This is one of the three books that Amazon CEO Jeff Bezos had his senior managers read for a series of all-day book clubs. Drucker helped popularize now commonplace ideas about management. For example, managers and employees should work toward a common set of goals.

The Effective Executive” explores the time-management and decision-making habits that best equip an executive to be productive and valuable in an organization.

Disclosure: Jeff Bezos is an investor in Business Insider through his personal investment company Bezos Expeditions.

 

“The Innovator’s Dilemma” by Clayton Christensen

"The Innovator's Dilemma" by Clayton Christensen

Amazon

Bezos also had his executives read “The Innovator’s Dilemma,” one of the all-time most influential business books and a top pick of several other founders and VCs, whose reviews are below.

Steve Blank, a former serial entrepreneur who now teaches at UC Berkeley and other schools, says of the book:

Why do large companies seem and act like dinosaurs? Christensen finally was able to diagnose why and propose solutions. Entrepreneurs should read these books as “how to books” to beat large companies in their own markets.

Chris Dixon, an investor at Andreessen Horowitz and a former cofounder and CEO of Hunch, notes:

“The Innovator’s Dilemma” popularized the (often misused) phrase “disruptive technology,” but there’s a lot more than that one big idea. Great insights into the “dynamics” (changes over time) of markets.

“Business Adventures” by John Brooks

"Business Adventures" by John Brooks

Amazon

This collection of New Yorker stories by John Brooks became Bill Gates’ all-time favorite business book after Warren Buffett recommended it to him in 1991.

Gates says of the book:

“Business Adventures” is as much about the strengths and weaknesses of leaders in challenging circumstances as it is about the particulars of one business or another. In that sense, it is still relevant not despite its age but because of it.

“Benjamin Franklin” by Walter Isaacson

"Benjamin Franklin" by Walter Isaacson

Amazon

Elon Musk, the billionaire CEO of Tesla and SpaceX, says this book is one of his all-time favorites.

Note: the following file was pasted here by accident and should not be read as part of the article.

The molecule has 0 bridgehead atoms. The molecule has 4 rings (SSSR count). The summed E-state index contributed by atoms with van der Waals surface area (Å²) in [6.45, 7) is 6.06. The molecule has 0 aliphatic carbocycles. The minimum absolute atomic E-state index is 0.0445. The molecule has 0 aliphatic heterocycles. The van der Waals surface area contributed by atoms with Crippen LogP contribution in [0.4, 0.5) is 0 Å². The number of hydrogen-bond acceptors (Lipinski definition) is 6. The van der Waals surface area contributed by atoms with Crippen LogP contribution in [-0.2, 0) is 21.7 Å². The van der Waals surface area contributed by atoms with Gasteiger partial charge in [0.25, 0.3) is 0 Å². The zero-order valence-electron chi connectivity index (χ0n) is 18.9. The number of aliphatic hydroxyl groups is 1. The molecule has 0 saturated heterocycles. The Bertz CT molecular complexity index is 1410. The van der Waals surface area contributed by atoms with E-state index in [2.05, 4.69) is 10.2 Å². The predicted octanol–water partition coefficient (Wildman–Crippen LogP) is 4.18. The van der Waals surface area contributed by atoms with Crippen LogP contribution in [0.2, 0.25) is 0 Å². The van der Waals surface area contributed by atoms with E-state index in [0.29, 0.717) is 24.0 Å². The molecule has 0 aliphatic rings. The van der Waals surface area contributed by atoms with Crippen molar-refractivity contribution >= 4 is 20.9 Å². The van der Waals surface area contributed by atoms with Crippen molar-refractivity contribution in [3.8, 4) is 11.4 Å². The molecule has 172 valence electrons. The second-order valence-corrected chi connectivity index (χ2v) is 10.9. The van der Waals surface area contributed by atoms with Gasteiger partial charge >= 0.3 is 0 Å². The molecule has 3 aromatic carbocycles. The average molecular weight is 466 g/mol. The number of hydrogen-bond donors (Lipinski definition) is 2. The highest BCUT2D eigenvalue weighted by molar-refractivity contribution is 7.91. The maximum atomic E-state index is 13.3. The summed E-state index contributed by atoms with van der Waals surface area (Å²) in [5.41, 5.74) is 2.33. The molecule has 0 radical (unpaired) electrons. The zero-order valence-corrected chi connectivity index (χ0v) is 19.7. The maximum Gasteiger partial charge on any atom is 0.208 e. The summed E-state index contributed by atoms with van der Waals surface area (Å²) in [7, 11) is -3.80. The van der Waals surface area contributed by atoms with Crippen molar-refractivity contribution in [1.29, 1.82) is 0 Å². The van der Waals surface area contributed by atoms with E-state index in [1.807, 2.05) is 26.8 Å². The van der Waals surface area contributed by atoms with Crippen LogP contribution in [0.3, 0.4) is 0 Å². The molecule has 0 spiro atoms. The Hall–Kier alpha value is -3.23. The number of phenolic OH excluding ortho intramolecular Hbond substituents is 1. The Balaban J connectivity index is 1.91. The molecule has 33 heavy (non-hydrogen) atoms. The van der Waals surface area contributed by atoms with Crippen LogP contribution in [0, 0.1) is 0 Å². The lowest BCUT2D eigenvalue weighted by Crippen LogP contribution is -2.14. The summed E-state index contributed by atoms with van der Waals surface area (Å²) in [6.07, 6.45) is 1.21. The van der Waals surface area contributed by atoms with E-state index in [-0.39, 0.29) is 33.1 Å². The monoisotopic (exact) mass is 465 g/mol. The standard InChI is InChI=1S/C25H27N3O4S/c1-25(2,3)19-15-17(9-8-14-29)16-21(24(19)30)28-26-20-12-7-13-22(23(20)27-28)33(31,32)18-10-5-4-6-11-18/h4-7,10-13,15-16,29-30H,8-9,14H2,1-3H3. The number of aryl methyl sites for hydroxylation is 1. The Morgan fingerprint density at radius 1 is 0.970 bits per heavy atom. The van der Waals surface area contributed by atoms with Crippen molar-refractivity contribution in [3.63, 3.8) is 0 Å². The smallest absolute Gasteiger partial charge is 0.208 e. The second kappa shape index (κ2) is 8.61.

“You can see how [Franklin] was an entrepreneur,” Musk says in an interview with Foundation. “He was an entrepreneur. He started from nothing. He was just a runaway kid.”

Musk has read other books by biographer Walter Isaacson, and he also recommends “Einstein: His Life and Universe.”

“Think and Grow Rich” by Napoleon Hill

"Think and Grow Rich" by Napoleon Hill

Wilder Publications

Daymond John, cofounder of clothing business FUBU and investor on ABC’s hit pitch show “Shark Tank,” tells Business Insider that Napoleon Hill’s classic business book, “Think and Grow Rich,” changed his life.

“The main takeaway from that was goal-setting,” John says. “It was the fact that if you don’t set a specific goal, then how can you expect to hit it?”

“Conscious Capitalism” by John Mackey and Raj Sisodia

Kip Tindell, cofounder and CEO of The Container Store, tells Business Insider that this is a must-read for entrepreneurs and business leaders.

Tindell is close friends with John Mackey, cofounder and co-CEO of Whole Foods Market, and says that they both believe inConscious Capitalism, “that a win-win is what’s most profitable, and that no one has to lose. Business schools have discovered it, studied it, and found that companies that practice it are more successful.”

This book is a great primer.

 


 

Original Source:

http://www.businessinsider.com/best-books-for-entrepreneurs-to-read-2016-1